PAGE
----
Minority advocates Monday were pitching a multilingual version of the Federal Communications Commission's Emergency Alert System.
At an EAS Summit for broadcasters in Washington, D.C., the Minority Media & Telecommunications Council, the Independent Spanish Broadcasters Association and the Office of Communication of the United Church of Christ argued that "tens of millions of Americans are not fluent in English, and there are no stations broadcasting in their languages in many cities," according to prepared testimony supplied to B&C. "In many cities, multilingual stations are so few in number that damage to one outlet would deprive the market of broadcast communications in one or more widely spoken languages."
They argued that the multilingual Universal Emergency Broadcasting system would go well beyond EAS' "get to safety" warnings to provide a lot more information.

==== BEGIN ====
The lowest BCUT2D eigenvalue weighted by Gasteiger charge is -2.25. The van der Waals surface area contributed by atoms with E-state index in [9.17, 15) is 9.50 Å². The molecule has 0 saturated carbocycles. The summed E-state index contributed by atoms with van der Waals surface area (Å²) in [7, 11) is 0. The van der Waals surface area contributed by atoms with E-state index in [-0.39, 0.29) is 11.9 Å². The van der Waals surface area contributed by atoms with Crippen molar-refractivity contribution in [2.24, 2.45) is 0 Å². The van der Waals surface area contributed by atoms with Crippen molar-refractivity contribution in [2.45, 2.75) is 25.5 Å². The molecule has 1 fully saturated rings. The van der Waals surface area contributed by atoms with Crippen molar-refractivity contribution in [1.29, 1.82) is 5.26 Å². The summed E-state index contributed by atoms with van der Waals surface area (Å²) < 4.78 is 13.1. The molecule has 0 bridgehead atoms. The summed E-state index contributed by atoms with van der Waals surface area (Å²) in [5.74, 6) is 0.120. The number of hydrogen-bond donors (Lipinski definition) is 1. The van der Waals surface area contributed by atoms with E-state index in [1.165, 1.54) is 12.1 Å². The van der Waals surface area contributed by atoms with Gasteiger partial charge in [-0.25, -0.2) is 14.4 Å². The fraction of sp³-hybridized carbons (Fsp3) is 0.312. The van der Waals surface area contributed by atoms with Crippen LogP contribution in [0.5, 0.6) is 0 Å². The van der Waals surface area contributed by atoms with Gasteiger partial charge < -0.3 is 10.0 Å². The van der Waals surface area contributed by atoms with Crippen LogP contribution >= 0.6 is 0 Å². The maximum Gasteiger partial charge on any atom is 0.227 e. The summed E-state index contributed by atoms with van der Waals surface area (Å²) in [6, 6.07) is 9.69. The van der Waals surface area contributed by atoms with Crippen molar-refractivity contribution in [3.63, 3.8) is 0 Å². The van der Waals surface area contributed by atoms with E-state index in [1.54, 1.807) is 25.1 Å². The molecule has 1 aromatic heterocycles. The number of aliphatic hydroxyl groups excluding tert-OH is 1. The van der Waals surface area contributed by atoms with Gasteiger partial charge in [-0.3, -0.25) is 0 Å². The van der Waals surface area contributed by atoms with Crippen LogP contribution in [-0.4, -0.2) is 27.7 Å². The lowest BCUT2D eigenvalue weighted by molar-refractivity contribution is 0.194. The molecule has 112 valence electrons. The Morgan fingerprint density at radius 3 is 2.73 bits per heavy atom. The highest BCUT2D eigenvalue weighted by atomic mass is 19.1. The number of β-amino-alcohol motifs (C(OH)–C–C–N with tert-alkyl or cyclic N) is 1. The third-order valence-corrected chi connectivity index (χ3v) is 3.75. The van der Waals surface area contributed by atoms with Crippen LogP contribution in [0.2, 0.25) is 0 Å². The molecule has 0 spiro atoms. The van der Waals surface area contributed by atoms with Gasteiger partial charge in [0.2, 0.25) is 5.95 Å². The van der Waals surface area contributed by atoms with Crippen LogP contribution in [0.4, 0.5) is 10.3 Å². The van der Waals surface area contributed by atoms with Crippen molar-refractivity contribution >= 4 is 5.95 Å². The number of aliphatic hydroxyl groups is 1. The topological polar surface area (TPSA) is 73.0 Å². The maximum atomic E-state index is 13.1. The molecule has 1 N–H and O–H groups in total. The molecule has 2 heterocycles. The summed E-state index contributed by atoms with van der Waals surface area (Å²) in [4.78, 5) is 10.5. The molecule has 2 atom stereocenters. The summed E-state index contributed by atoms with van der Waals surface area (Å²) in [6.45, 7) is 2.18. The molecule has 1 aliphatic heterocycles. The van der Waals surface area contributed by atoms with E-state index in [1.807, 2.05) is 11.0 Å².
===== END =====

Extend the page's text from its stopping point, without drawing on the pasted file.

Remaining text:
"People need much more information than the two memorable words that opened The Amityville Horror, 'Get out!,'" MMTC executive director David Honig -- who pushed the FCC to release a bilingual EAS handbook -- was planning to tell the forum crowd. “People also need to know where to assemble to be taken out of town; where food, water and shelter can be found; how to locate missing loved ones; how to secure their property; how to protect their families’ health and safety; and how to be rescued. Our UEB proposal would cover all of that."
Honig added that three years after Hurricane Katrina, the FCC still doesn't have a multilingual EAS and only one state broadcaster association has made significant progress toward one.
About 500 local broadcasters are in town this week for a meet and greet with legislators and FCC officials, sponsored by the National Association of Broadcasters. Honig couldn't help tweaking those broadcasters a bit.
"For our part, the MMTC will help you meet the challenge of multilingual emergency broadcasting," he planned to say in closing his remarks. "Just apply the same can-do spirit that the broadcasting industry has shown in efficiently transitioning to DTV, in avoiding indecency fines and in preventing the FCC from proposing onerous localism regulations. Oh, wait …"